Old Fort resident fears loss of home to landslides. Is Site C to blame?

Property is two kilometres downstream from Site C worksite, Hydro says property has history of slides

Darrell Williams loves his riverfront property in the Old Fort neighbourhood.

From his deck, he can see a bend in the Peace River, just downstream from where the Site C dam is under construction. Neighbours and friends used to come over to swim in a river backchannel and barbecue on the shore on hot summer days.  

Then the slides started.

Williams, 69, says he’s at risk of losing his home as more and more of the property slides into the Peace.

While he blames vibrations from blasting and pile-driving two kilometres upstream, it’s not clear if dam construction is playing a role in the slides.

“I love my property, I love my house, it’s just beautiful,” said Williams. “To think of losing it, my stomach’s just churning. I get sick every day. I’m really having a tough time dealing with it, almost like a nervous breakdown at this point.”

Williams is one of several dozen people living in the Old Fort Road subdivision, a few kilometres downriver from the $8.8 billion Site C dam. One of the entrances to the project is on Old Fort Road, which is being realigned to accommodate trucks hauling stone to the construction site.  

Williams has lived for ten years on the 1.37-acre property, which includes a house, accessory buildings and a trailer he rents to tenants.

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Old Fort resident Darrell Williams inspects damage and loss of land right outside the door of his home caused by a recent land slide. Williams believes the slides are being caused by pile driving and blasting work at the Site C dam site. - Matt Preprost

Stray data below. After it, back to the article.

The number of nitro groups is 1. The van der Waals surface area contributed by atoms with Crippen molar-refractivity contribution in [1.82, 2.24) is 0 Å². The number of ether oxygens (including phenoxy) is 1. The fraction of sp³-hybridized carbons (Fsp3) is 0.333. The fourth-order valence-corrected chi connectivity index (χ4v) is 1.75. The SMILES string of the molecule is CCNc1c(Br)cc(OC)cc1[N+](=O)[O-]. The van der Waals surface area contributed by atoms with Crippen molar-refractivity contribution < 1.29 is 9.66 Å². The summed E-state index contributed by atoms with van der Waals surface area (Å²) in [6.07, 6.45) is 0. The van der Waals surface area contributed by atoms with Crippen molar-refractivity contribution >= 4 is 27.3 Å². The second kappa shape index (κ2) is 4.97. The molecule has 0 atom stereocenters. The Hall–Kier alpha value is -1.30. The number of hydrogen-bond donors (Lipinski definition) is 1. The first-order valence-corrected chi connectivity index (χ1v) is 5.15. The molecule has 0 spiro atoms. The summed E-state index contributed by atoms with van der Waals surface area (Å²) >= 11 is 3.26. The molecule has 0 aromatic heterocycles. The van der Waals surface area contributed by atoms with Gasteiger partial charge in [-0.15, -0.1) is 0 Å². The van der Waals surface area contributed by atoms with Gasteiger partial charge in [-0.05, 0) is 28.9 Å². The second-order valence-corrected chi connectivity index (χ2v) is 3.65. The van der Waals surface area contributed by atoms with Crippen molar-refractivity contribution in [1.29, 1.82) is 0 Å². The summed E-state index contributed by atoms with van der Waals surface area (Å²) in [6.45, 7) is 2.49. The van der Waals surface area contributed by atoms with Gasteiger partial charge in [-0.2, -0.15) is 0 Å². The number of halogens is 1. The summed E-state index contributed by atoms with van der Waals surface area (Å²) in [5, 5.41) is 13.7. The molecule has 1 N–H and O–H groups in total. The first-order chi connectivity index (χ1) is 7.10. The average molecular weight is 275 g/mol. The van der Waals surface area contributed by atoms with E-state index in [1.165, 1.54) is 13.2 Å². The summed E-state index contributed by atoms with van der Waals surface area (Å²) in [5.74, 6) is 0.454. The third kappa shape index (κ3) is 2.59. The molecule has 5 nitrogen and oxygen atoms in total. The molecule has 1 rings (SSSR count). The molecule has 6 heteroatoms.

Williams said the slides on his property began to happen more frequently in the past three to four months, when BC Hydro crews were blasting near the dam site and pile driving for a temporary construction bridge over the river.

In its weekly construction bulletins, BC Hydro warns residents near the project to expect shaking and vibration as work continues.

“On the hot days a while back, you could hear the (construction equipment) running, and you could feel it,” he said. “My neighbours above me, their pictures fall off the wall every once in awhile. It’s just like, holy cow.”

He contacted BC Hydro, who sent staff to inspect the property.

“At first they were really worried and offered to give me rooms for me and my tenants to stay in town until they looked into it,” he said.

It’s not clear, though, whether dam construction is to blame.

Dave Conway, Site C spokesperson, said “it’s our understanding that there’s quite a history of instability (on the property) that’s documented by the Peace River Regional District (PRRD).”

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"BC Hydro engaged independent engineers to undertake a geotechnical inspection of the property, which concluded that it is evident that there is a history of slope instability on the property, and that Site C project construction activities have not caused the current issues," Conway said in a followup email.

The PRRD warned Williams for building on his property without a permit in 2011, according to a report. He is currently working on an addition to his home. Williams, for his part, says he also hired engineers to inspect the property and found no issue with the work he’s performed.

Conway said BC Hydro takes complaints like Williams' “very seriously.”

“(We) would investigate to understand if the claim’s warranted,” he said.

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The slide on Darrell Williams' property. - Matt Preprost



If the slides continue, there’s a risk one of Williams’ outbuildings could hit the water and septic lines, making his home uninhabitable.

“I’m just so upset,” he said. “I’m about to turn 70, (and) I’m going to be homeless.”

reporter@dcdn.ca

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